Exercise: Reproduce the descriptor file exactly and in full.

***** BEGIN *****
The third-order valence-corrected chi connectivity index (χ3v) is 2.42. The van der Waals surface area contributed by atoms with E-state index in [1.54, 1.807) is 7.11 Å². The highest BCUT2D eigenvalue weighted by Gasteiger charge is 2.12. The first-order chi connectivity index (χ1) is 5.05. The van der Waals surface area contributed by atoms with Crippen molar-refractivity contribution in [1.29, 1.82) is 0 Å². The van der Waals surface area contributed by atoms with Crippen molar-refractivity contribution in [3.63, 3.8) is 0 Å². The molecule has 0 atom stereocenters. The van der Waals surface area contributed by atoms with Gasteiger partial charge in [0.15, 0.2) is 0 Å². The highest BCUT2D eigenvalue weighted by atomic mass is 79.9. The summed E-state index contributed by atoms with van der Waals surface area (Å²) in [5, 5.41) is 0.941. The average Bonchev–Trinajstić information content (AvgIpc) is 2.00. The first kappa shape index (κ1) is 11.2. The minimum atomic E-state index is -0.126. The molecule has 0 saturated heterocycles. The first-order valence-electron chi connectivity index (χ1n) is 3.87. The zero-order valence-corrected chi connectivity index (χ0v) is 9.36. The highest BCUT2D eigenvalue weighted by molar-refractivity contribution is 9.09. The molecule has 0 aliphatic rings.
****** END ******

The third-order valence-corrected chi connectivity index (χ3v) is 2.42. The van der Waals surface area contributed by atoms with E-state index in [1.54, 1.807) is 7.11 Å². The highest BCUT2D eigenvalue weighted by Gasteiger charge is 2.12. The first-order chi connectivity index (χ1) is 5.05. The van der Waals surface area contributed by atoms with Crippen molar-refractivity contribution in [1.29, 1.82) is 0 Å². The van der Waals surface area contributed by atoms with Crippen molar-refractivity contribution in [3.63, 3.8) is 0 Å². The molecule has 0 atom stereocenters. The van der Waals surface area contributed by atoms with Gasteiger partial charge in [0.15, 0.2) is 0 Å². The highest BCUT2D eigenvalue weighted by atomic mass is 79.9. The summed E-state index contributed by atoms with van der Waals surface area (Å²) in [5, 5.41) is 0.941. The average Bonchev–Trinajstić information content (AvgIpc) is 2.00. The first kappa shape index (κ1) is 11.2. The minimum atomic E-state index is -0.126. The molecule has 0 saturated heterocycles. The first-order valence-electron chi connectivity index (χ1n) is 3.87. The zero-order valence-corrected chi connectivity index (χ0v) is 9.36. The highest BCUT2D eigenvalue weighted by molar-refractivity contribution is 9.09. The molecule has 0 aliphatic rings.